To determine whether the use of corn kernel fiber to produce ethanol would lead to increased direct or indirect GHG emissions, EPA conducted a detailed assessment of the two major potential sources of emissions from this feedstock, namely effects on feed markets and effects on demand for corn. The proposed method of acquiring corn kernel fiber is to extract it from matter that is otherwise converted to dried distillers grains (DDG) during the dry mill corn ethanol process. Consequently, this analysis relied significantly on the assessment of corn starch ethanol-derived DDG that was conducted for the RFS2 final rule, adjusting the analysis to account for the extraction of fiber from this product. The analysis also drew substantially on the available scientific literature on low fiber DDG (LF-DDG), as well as the expertise of the U.S. Department of Agriculture. Potential producers also submitted important data to EPA that helped determine whether producing cellulosic ethanol from corn kernel fiber would result in a significant increase in GHG emissions. This included a full nutritional analysis of LF-DDG for swine, poultry, and cattle.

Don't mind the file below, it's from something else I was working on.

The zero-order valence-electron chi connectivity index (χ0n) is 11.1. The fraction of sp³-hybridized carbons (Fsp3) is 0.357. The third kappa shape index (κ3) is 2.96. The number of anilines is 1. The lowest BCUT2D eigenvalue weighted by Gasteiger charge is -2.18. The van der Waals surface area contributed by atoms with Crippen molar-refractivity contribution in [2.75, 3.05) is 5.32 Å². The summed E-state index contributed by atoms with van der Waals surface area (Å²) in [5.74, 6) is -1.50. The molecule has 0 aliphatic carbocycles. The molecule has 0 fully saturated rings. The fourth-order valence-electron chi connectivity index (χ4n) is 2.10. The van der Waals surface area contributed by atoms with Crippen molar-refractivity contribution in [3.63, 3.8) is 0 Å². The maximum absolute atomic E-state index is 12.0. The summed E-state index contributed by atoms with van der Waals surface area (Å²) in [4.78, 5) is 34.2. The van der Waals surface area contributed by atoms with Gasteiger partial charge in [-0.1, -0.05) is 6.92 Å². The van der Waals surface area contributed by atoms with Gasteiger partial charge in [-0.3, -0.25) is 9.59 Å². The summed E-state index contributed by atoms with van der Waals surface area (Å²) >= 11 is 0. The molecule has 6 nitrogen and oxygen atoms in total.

EPA found that extracting the fiber from corn matter used to produce standard DDG would not have a significant effect on feed markets. Processors who extract the fiber from corn produce a feed product known as LF-DDG, as opposed to standard DDG which retains the fiber. The scientific literature on LF-DDG animal nutrition has found that this product has at least equal, and perhaps even slightly superior, nutritional value for swine and poultry compared to standard DDG.[47] This means that, even though the physical volume of the DDG produced by ethanol plants using corn kernel fiber extraction technology will be somewhat smaller, its nutritional content for swine and poultry will be equivalent to or greater than their output without fiber extraction.